Journal article

Radar sounding of Lucus Planum, Mars, by MARSIS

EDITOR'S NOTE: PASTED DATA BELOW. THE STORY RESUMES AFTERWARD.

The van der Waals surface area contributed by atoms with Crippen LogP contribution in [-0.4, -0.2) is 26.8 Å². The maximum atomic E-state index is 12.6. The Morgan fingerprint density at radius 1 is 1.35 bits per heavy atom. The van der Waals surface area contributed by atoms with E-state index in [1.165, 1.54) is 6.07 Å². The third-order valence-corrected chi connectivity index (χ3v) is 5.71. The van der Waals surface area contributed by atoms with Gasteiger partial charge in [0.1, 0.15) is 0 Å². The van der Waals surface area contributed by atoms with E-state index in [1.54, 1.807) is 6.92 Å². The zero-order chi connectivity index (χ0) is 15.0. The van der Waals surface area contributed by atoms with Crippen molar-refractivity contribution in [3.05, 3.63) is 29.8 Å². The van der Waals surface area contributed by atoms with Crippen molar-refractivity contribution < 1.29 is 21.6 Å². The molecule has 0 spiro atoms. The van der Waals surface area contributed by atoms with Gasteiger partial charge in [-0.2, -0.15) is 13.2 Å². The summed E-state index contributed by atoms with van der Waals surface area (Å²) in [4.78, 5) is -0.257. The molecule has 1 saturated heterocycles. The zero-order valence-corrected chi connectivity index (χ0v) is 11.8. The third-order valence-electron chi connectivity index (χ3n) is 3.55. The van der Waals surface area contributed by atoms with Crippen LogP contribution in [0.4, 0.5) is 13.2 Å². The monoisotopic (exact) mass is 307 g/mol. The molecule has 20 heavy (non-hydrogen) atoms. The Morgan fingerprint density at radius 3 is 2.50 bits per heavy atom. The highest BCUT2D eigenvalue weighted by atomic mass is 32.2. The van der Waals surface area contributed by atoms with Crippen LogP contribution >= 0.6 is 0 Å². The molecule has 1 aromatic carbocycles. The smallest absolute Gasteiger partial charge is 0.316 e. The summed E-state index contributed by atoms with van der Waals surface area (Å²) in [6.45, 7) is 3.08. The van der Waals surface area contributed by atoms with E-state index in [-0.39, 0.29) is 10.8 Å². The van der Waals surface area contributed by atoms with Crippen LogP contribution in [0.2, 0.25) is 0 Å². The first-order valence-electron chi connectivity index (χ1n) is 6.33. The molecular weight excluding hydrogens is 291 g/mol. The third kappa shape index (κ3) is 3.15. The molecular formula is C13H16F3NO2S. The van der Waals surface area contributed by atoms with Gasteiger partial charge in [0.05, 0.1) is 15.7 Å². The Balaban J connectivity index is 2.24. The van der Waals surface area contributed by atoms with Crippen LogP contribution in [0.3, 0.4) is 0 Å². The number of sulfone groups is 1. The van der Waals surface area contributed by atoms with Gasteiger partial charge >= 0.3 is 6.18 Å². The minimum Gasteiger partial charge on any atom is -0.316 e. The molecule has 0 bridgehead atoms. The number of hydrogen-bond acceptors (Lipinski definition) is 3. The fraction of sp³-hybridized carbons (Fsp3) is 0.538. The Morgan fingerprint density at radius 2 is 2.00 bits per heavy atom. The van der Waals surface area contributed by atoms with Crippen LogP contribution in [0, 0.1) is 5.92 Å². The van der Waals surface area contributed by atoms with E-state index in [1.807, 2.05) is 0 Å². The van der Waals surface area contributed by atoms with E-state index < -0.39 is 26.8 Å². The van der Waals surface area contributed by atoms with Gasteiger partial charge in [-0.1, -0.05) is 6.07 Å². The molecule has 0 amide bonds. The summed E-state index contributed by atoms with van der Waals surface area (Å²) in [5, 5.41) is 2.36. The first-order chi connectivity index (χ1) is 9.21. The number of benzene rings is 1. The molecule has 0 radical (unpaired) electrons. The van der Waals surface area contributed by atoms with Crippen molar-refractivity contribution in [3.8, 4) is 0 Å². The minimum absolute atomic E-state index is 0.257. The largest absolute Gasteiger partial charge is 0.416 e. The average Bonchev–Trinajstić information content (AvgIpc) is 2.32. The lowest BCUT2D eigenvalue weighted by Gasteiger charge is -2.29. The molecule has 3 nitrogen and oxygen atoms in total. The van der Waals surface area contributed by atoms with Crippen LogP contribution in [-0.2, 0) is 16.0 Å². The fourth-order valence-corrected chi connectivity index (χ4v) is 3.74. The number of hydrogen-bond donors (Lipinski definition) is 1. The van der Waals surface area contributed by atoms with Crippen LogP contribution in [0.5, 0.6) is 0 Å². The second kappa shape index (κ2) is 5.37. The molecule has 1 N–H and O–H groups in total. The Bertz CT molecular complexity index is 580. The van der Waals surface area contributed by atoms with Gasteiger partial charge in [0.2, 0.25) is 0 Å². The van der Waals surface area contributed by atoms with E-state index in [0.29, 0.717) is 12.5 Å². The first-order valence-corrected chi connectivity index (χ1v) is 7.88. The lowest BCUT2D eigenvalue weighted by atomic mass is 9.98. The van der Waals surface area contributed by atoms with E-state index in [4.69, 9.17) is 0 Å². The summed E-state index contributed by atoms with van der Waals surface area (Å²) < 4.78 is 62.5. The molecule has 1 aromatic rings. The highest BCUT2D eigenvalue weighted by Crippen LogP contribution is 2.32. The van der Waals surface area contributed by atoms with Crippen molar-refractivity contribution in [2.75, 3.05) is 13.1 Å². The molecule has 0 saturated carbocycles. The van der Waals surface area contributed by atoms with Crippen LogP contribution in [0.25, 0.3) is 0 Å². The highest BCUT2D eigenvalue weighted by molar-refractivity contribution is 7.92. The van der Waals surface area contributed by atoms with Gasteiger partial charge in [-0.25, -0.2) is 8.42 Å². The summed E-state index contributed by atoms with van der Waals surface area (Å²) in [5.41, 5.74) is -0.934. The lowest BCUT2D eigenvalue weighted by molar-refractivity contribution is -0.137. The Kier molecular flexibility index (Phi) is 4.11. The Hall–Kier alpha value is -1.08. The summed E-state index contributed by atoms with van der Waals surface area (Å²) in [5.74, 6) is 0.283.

Lucus Planum, extending for a radius of approximately 500km around 181 degrees E, 5 degrees S, is part of the Medusae Fossae Formation (MFF), a set of several discontinuous deposits of fine-grained, friable material straddling across the Martian highland-lowland boundary. The MFF has been variously hypothesized to consist of pyroclastic flows, pyroclastic airfall, paleopolar deposits, or atmospherically deposited icy dust driven by climate cycles. Mars Advanced Radar for Subsurface and Ionosphere Sounding (MARSIS), a low-frequency subsurface-sounding radar carried by European Space Agency's Mars Express, acquired 238 radar swaths across Lucus Planum, providing sufficient coverage for the study of its internal structure and dielectric properties. Subsurface reflections were found only in three areas, marked by a distinctive surface morphology, while the central part of Lucus Planum appears to be made of radar-attenuating material preventing the detection of basal echoes. The bulk dielectric properties of these areas were estimated and compared with those of volcanic rocks and ice-dust mixtures. Previous interpretations that east Lucus Planum and the deposits on the northwestern flanks of Apollinaris Patera consist of high-porosity pyroclastic material are strongly supported by the new results. The northwestern part of Lucus Planum is likely to be much less porous, although interpretations about the nature of the subsurface materials are not conclusive. The exact origin of the deposits cannot be constrained by radar data alone, but our results for east Lucus Planum are consistent with an overall pyroclastic origin, likely linked to Tharsis Hesperian and Amazonian activity. Plain Language Summary Lobe-shaped thick deposits, collectively known as the Medusae Fossae Formation, are found west of the Olympus Mons volcano on Mars. Visual observations of these smooth and relatively unremarkably looking materials have not definitively determined how they formed with hypotheses ranging from volcanic ash to remnants of a materials deposited at a previous location of the north pole, to accumulation of atmospheric dust. In this study we used the ground penetrating radar on board Mars Express to see through these deposits to derive information about Lucus Planum, the central lobe of the Medusae Fossae Formation. Through our analysis of the way the radar waves were reflected by subsurface layering, we concluded that the materials forming Lucus Planum are spatially variable: the east and west portions of the deposits are highly porous and probably composed of ashes and rocks from nearby volcanoes. In the north-west the deposits are much denser, but we could not unequivocally define their nature. Finally, our instrument could not detect signals from the central part of Lucus Planum, which suggests yet a different component in the deposits. This diversity points to a dynamic geological history in this unique region of Mars.


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